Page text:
NCCM urges government to apologize and compensate three Canadians for complicity in their torture
Canada must ensure that all of its actions are free from being implicated in torture
-For Immediate Release-
(Ottawa – September 20, 2016) The National Council of Canadian Muslims (NCCM), a prominent civil liberties & advocacy organization, is calling on the federal government to immediately apologize and compensate three Canadian Muslim men for contributing to their wrongful imprisonment and subsequent torture in Syrian and Egyptian jails over a decade ago.
“The Torture Files” is a new CBC investigation airing this week examining the role of Canadian officials and various government bodies in the arrest, detention, and torture of Canadian Muslim men Abdullah Almalki, Ahmad Abou-Elmaati and Muayyed Nureddin, between 2001 – 2004.
“It is critical that Canadians demand that the government right the terrible wrongs done to these three men, whose lives and those of their families were forever changed when they were falsely flagged as being terrorists, and then detained and tortured overseas,” says NCCM Executive Director Ihsaan Gardee. “This latest news investigation shines a long overdue spotlight on the role government officials played in their ordeals. Like Maher Arar, who was also detained and tortured in Syria due to the actions of Canadian officials, these three men deserve justice.”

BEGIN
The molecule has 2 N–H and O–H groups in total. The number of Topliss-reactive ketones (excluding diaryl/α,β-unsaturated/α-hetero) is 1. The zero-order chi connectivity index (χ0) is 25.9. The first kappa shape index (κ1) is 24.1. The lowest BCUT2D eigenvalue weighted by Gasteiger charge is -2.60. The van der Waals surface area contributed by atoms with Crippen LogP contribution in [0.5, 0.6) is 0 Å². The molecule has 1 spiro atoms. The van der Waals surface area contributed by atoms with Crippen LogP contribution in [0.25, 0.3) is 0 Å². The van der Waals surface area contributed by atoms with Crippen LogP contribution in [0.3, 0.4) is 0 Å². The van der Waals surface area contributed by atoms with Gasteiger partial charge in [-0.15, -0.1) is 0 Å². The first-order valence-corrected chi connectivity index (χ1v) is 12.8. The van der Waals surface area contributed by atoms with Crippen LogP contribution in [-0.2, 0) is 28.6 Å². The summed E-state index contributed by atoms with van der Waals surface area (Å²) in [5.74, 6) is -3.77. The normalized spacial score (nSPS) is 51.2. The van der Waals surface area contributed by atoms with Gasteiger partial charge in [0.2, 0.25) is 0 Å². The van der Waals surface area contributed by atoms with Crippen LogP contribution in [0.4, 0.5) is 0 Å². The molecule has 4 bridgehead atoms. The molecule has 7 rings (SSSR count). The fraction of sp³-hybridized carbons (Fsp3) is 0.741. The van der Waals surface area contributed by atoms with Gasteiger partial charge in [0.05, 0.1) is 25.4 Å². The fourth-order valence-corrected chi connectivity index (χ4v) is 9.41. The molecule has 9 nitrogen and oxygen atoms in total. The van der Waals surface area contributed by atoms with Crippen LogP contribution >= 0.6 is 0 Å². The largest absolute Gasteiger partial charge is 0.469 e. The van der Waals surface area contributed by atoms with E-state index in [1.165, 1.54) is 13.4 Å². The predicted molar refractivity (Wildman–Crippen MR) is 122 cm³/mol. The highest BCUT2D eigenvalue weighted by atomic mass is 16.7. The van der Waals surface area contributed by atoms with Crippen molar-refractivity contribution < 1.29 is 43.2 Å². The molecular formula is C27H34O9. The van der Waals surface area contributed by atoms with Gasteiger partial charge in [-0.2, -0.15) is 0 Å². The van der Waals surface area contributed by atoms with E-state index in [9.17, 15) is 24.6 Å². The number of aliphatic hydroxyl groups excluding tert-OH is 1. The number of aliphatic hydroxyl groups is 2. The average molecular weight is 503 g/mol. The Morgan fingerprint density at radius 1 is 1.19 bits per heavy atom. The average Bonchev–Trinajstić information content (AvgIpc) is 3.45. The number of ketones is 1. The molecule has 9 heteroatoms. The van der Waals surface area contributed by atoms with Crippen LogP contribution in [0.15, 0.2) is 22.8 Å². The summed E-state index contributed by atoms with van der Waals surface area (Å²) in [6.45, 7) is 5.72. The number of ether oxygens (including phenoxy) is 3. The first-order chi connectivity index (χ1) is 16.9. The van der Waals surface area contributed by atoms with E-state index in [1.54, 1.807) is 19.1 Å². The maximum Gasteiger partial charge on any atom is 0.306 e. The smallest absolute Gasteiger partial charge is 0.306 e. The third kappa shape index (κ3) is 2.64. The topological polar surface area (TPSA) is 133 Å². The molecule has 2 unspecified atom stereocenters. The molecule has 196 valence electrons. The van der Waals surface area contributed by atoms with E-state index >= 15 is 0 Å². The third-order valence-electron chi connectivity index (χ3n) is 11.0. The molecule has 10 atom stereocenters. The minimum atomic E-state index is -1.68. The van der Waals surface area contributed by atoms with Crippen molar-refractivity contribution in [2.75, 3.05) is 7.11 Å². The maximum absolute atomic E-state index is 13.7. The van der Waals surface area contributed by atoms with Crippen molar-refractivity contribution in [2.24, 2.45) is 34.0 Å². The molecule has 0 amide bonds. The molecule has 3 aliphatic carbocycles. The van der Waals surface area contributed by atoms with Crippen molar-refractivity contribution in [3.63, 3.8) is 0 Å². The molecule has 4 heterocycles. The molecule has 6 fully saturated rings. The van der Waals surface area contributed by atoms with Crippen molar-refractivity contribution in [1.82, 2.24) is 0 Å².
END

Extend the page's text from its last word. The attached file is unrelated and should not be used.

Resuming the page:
All three men were under surveillance by Canadian security officials following the 9/11 terror attacks. A 2008 federal inquiry led by former Supreme Court Justice Frank Iacobucci found that actions and decisions taken by government officials indirectly led to their detention and torture abroad. The men are currently suing the federal government which is continuing to fight the case in court. In 2009, the Liberals supported a motion in Parliament to apologize and provide compensation.
“Justice delayed is justice denied. These men have lived without acknowledgement for too long. We, as a country, let them down. We sold them out, even cooperating with the despotic regimes that tortured them. Canada must own up to its part and make certain it never does this to anyone ever again,” says Faisal Bhabha, legal counsel to NCCM.
“If Canadians wish to express their outrage over Canada’s complicity in these men’s torture, they should urgently demand the government to rescind the previous government’s directives on information-sharing with regimes that practice torture and repudiate the ill-conceived Anti-Terrorism Act, 2015. The Prime Minister must demonstrate for all to see that Canada has nothing to do with torture, period,” adds Bhabha.